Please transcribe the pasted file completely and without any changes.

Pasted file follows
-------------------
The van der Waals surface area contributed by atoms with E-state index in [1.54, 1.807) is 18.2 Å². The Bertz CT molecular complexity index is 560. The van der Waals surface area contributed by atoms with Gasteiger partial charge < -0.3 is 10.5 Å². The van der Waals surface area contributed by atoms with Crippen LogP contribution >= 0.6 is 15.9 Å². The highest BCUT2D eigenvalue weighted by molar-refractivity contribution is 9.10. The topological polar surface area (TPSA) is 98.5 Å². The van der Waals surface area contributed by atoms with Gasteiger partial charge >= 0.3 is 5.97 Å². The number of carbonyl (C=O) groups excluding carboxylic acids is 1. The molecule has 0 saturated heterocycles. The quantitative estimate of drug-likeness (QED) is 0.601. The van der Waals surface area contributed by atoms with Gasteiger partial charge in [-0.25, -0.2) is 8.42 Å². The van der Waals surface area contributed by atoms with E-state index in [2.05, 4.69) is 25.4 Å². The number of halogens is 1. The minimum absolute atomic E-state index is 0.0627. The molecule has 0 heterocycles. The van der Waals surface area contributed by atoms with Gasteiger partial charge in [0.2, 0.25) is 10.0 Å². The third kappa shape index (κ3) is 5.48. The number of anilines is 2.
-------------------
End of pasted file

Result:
The van der Waals surface area contributed by atoms with E-state index in [1.54, 1.807) is 18.2 Å². The Bertz CT molecular complexity index is 560. The van der Waals surface area contributed by atoms with Gasteiger partial charge < -0.3 is 10.5 Å². The van der Waals surface area contributed by atoms with Crippen LogP contribution >= 0.6 is 15.9 Å². The highest BCUT2D eigenvalue weighted by molar-refractivity contribution is 9.10. The topological polar surface area (TPSA) is 98.5 Å². The van der Waals surface area contributed by atoms with Gasteiger partial charge >= 0.3 is 5.97 Å². The number of carbonyl (C=O) groups excluding carboxylic acids is 1. The molecule has 0 saturated heterocycles. The quantitative estimate of drug-likeness (QED) is 0.601. The van der Waals surface area contributed by atoms with Gasteiger partial charge in [-0.25, -0.2) is 8.42 Å². The van der Waals surface area contributed by atoms with E-state index in [2.05, 4.69) is 25.4 Å². The number of halogens is 1. The minimum absolute atomic E-state index is 0.0627. The molecule has 0 heterocycles. The van der Waals surface area contributed by atoms with Gasteiger partial charge in [0.2, 0.25) is 10.0 Å². The third kappa shape index (κ3) is 5.48. The number of anilines is 2.